something useful, something useful and funny, and general moaning

First, I know I have nothing to complain about, but I hope you’ll forgive me a little whine. I cannot imagine how the people who were displaced by Katrina — many of whom still can’t go home — have coped. I sit here in a nice motel room, I’ll be going back to my own house tomorrow, and I’m completely discombobulated. Which brings me to a website that Charlotte brought to my attention:

The Little Rock Friends Meeting (Quakers, in other words) is busy building bunkbeds for those who are trying to get reestablished after the hurricane. You can contribute by sponsoring a whole bunkbed with bedding, or some smaller part of a whole. Or you can send linens, blankets, pillows. Any way you do it, this is the kind of practical help that people really need.

edited to add this note from Charlotte:

Thanks for mentioning the project! Here’s a little more info from the Friends’ mailing list…Why bunk beds? They provide a semi-private space for a kid (even one who is sharing a room with several other people). Remember from your childhood the reassuring feeling of retreating to your own little “fort”? That’s what we want the kids to have. Beds are also designed to be easily taken apart and reassembled if the family has to relocate again.

If you feel moved to donate, any amount is welcome, and receipts for taxes are available from the Meeting. A complete bed with bedding costs $200. Volunteers are also needed, singly or in groups, to come help build beds. For info about volunteering, contact Marianne Lockard: MariQuaker AT Arkansas.net

Another way to participate: have your kids send drawings, messages, or books to put in each child’s pillowcase.

Onto something else that has nothing to do with writing fiction or my books. I saw a television commercial last night that made me laugh out loud with glee. The American Council on Education has launched an ad compaign (print and television) to remind people that higher education has a practical and highly necessary output. There’s an article about the ad agency who has donated the time to put the campaign together.

Stillbroken
Also, here’s the website of Solutions for our Future, a consortium of institutions who got together to launch this whole project.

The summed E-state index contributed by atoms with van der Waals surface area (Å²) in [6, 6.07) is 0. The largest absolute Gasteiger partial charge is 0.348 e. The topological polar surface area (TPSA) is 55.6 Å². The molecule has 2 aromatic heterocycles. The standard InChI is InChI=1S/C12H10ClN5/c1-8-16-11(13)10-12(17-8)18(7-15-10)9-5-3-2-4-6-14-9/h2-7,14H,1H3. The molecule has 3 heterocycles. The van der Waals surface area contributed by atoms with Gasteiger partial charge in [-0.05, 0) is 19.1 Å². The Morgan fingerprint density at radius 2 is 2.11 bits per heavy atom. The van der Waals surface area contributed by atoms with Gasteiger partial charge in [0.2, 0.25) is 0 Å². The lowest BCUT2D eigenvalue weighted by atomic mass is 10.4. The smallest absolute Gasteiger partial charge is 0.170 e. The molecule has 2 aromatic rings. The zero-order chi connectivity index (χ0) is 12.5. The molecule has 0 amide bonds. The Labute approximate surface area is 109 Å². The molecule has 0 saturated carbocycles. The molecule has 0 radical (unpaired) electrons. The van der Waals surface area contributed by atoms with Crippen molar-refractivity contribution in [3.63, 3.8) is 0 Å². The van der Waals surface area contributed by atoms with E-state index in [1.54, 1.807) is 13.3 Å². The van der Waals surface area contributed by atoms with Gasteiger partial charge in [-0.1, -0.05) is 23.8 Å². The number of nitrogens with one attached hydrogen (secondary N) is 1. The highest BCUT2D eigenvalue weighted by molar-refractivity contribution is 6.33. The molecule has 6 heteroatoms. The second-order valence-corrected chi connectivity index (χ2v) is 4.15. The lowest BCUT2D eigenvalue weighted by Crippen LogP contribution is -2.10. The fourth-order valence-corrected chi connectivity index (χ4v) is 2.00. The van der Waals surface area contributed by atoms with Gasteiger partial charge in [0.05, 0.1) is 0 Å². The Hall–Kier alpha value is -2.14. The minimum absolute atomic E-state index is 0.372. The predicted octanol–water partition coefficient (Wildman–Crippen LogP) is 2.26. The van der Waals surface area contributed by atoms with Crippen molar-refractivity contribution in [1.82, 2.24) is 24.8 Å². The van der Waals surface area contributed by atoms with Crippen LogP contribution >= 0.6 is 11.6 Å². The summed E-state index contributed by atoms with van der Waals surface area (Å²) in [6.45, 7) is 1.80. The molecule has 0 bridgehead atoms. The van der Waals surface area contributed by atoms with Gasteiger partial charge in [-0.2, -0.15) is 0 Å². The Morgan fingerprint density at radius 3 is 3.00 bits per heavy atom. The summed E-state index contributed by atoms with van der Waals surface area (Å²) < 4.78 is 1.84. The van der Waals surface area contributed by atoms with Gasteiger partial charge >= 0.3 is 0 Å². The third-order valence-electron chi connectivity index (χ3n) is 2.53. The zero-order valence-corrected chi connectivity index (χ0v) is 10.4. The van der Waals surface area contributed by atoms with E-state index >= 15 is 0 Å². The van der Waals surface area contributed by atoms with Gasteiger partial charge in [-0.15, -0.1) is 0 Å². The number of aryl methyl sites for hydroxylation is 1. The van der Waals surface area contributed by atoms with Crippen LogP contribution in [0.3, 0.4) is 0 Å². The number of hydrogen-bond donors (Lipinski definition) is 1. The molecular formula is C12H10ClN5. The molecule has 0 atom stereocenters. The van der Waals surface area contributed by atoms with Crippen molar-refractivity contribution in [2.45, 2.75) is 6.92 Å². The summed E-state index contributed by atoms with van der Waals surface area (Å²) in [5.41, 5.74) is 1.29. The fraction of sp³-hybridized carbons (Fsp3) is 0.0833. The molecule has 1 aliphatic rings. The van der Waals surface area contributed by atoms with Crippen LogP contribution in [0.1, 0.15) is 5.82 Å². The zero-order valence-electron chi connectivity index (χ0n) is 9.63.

The dialog for the screen cap (you can find videos of all the commercials to download here):

“Still broken. Take six more pints.”

And the voice over: “Less support for higher education means fewer medical breakthroughs. Open-heart surgery and other advancements came from colleges and universities.”

The next time somebody tells me they won’t support taxes for education because they have no kids or their kids are out of school, I’ll have something to show them.

booknerd contemplation

It is probably no surprise that I am somebody who thinks a olot about books — and not just what’s inside them. The story is my main interest, but it doesn’t stop there.

Just about everything about books intrigues me. Book and cover design, typesetting and typefaces, publishing history in general and editorial history in particular. So for example I have more than one edition of Pride and Prejudice, some of them quite odd and old picked up at flea markets.

I was in college before I started to think much about different editions of the same book. Tom Sawyer was Tom Sawyer, whether he appeared on pulp paper or in a hideously expensive leather bound volume. It made no difference to me which edition I read, as long as it wasn’t abridged. Then I started taking literature courses and my outlook changed. I remember when I was told for the first time that I could only use the critical edition to write a paper, and the idea caught my attention right off. A critical edition is one that has been put together by a scholar who specializes in the work of the author in question. A good critical edition is true to the original, earliest editions, and will include notes on the original manuscript as well. For example, if the author kept changing one sentence back and forth from edition to edition. There will also be cultural and contextual notes — what was going on in the world when the book was being written, how it was received, how it fit into the author’s career and life.

All that and more belongs in a good critical edition. And after so many years of higher education, I am a footnote junkie. I do love me a big overstuffed detail ridden critical edition.

Some fifteen years ago or so I started noticing how big bookstores and publishers in general put out new editions of the classics on a regular basis. I remember once being in a store where a table was stacked with copies of Dickens, Austen, Cooper, and every other big name you can think of. Three bucks each or six for fifteen dollars. Printed on the worst kind of paper, shoddily put together. When my daughter was a little younger she used to pick up these books and ask for them, and she was always surprised when I refused.

I don’t buy used books — if the book is in print, and the author is alive, I buy it new. that’s a solidarity thing and also just plain common sense. If we are to survive as scribblers, we’ve got to support each other. On the other hand, I feel no obligation to buy new when it comes to authors who are dead for hundreds of years (unless it’s a critical edition, in which case the editor deserves to earn something). So when the Girl wanted a copy of the Odyssey, I went to a good used book store and looked until I found an edition from 1950, solidly put together, good quality paper, no obvious short cuts in production or editing.